image from biennial

image from biennialThe Whitney Biennial is the LARGEST in twenty years, with works by over 113 artists scattered around the city. But Manhattan now has an alternative, the very TINIEST and most intimate Biennial imaginable...

How appropriate that New York, New York, so good they named it twice, should be the only city with TWO simultaneous if not rival art biennials. Unlike other biennials obsessed with being the largest, most expensive and expansive, The 195 Hudson Street, Apartment 2A Biennial is designed to be visited in the simplest manner. At no more than 2,000 square feet the show can be toured in five minutes, complete with relaxing sofa and cup of tea.

In the true sense of the word "Bi- ennial" the number of participating artists is strictly limited to TWO artists, showing just TWO works each.

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Pieter SchoolwerthThe selected duo are; Pieter Schoolwerth, a young American artist who has exhibited widely in New York, Milan and LA, who will here present two dramatic large-scale paintings most at home in this domestic setting.

Ursula Hodel, a revered Swiss video artist whose outrageous and satiric gems have made fans everywhere from MOMA to the Stedelijk Museum. Hodel will re-charge the intimate space with two new video treats.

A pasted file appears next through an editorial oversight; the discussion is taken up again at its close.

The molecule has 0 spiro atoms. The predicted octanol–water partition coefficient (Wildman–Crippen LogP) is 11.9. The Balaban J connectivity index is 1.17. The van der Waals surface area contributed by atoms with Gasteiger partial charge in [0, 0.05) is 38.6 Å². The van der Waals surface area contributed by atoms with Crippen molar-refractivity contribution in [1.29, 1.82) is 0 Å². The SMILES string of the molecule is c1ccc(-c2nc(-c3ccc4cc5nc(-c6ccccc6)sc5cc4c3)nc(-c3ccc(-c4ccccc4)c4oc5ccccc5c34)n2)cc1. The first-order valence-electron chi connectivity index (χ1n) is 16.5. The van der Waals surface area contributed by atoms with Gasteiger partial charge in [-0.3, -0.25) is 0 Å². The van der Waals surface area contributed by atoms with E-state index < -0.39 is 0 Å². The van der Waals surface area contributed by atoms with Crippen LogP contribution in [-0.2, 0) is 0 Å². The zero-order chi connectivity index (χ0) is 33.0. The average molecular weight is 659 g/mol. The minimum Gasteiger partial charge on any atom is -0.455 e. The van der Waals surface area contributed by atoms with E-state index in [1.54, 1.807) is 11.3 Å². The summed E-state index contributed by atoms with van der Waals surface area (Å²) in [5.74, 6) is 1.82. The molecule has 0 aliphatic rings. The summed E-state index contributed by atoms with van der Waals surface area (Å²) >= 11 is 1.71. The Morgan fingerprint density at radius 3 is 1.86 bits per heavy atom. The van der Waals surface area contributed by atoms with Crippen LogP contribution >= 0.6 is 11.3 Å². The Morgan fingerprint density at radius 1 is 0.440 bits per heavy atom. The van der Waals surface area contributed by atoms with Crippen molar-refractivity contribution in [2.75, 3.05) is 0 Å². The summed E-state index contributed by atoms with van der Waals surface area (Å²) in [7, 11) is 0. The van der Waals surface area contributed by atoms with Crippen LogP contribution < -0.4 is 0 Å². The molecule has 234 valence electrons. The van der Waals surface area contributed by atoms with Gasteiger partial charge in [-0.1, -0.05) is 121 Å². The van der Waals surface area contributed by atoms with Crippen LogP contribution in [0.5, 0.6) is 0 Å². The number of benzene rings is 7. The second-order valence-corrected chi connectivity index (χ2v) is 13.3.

Official curator Adrian Dannatt explains: "Who has the time or energy for these vast biennials that require a full day to dutifully tour? At this biennial four great works will be easy to see, with no crowds and a relaxing milieu."

The 195 Hudson Street, Apartment 2A Biennial will open before The Whitney on the 2nd of March 2002. It will close the day after The Whitney on 27th May 2002.

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Open by appointment.   For further information contact Adrian Dannatt   Or Telephone (212) 431 0667.

" That is how it is in museums: they offer too much: the quiet contemplation of one or a few of the objects from their store would certainly be more profitable for mind and soul; as soon as one steps in front of one, his glance is lured on to another whose attractiveness distracts the attention, and so it goes through a whole series of exhibits." Thomas Mann; Confessions of Felix Krüll